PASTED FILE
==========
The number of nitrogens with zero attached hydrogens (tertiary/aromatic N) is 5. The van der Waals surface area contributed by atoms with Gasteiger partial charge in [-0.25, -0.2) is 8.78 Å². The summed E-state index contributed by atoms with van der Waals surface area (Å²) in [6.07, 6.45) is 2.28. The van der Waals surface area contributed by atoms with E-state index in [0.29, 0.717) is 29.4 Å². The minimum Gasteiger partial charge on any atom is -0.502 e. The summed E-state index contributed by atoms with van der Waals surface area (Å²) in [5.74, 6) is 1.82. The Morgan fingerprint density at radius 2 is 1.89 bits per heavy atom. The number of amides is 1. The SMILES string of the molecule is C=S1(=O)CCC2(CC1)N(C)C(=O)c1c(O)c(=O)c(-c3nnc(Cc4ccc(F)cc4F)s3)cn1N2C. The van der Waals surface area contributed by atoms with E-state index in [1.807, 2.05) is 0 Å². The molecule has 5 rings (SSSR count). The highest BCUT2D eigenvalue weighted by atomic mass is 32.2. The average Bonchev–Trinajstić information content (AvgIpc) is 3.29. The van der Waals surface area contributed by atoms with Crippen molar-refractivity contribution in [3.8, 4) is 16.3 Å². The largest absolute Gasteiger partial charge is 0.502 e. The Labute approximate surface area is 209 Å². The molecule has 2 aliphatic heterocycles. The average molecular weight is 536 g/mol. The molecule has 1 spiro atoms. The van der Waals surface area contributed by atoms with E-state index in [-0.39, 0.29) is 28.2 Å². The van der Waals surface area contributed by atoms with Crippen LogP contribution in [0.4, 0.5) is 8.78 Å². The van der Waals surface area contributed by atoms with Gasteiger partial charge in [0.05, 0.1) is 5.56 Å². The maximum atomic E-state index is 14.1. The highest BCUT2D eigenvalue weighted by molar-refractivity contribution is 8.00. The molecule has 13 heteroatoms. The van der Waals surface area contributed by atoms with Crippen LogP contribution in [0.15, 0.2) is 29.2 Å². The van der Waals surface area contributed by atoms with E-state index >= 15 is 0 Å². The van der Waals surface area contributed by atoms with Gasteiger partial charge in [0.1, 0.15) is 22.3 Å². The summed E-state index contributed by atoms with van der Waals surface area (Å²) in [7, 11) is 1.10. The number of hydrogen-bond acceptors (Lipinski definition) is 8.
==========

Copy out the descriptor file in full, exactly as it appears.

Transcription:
The number of nitrogens with zero attached hydrogens (tertiary/aromatic N) is 5. The van der Waals surface area contributed by atoms with Gasteiger partial charge in [-0.25, -0.2) is 8.78 Å². The summed E-state index contributed by atoms with van der Waals surface area (Å²) in [6.07, 6.45) is 2.28. The van der Waals surface area contributed by atoms with E-state index in [0.29, 0.717) is 29.4 Å². The minimum Gasteiger partial charge on any atom is -0.502 e. The summed E-state index contributed by atoms with van der Waals surface area (Å²) in [5.74, 6) is 1.82. The Morgan fingerprint density at radius 2 is 1.89 bits per heavy atom. The number of amides is 1. The SMILES string of the molecule is C=S1(=O)CCC2(CC1)N(C)C(=O)c1c(O)c(=O)c(-c3nnc(Cc4ccc(F)cc4F)s3)cn1N2C. The van der Waals surface area contributed by atoms with E-state index in [1.807, 2.05) is 0 Å². The molecule has 5 rings (SSSR count). The highest BCUT2D eigenvalue weighted by atomic mass is 32.2. The average Bonchev–Trinajstić information content (AvgIpc) is 3.29. The van der Waals surface area contributed by atoms with Crippen molar-refractivity contribution in [3.8, 4) is 16.3 Å². The largest absolute Gasteiger partial charge is 0.502 e. The Labute approximate surface area is 209 Å². The molecule has 2 aliphatic heterocycles. The average molecular weight is 536 g/mol. The molecule has 1 spiro atoms. The van der Waals surface area contributed by atoms with E-state index in [-0.39, 0.29) is 28.2 Å². The van der Waals surface area contributed by atoms with Crippen LogP contribution in [0.4, 0.5) is 8.78 Å². The van der Waals surface area contributed by atoms with Gasteiger partial charge in [0.05, 0.1) is 5.56 Å². The maximum atomic E-state index is 14.1. The highest BCUT2D eigenvalue weighted by molar-refractivity contribution is 8.00. The molecule has 13 heteroatoms. The van der Waals surface area contributed by atoms with Crippen LogP contribution in [0.15, 0.2) is 29.2 Å². The van der Waals surface area contributed by atoms with E-state index >= 15 is 0 Å². The van der Waals surface area contributed by atoms with Gasteiger partial charge in [0.1, 0.15) is 22.3 Å². The summed E-state index contributed by atoms with van der Waals surface area (Å²) in [7, 11) is 1.10. The number of hydrogen-bond acceptors (Lipinski definition) is 8.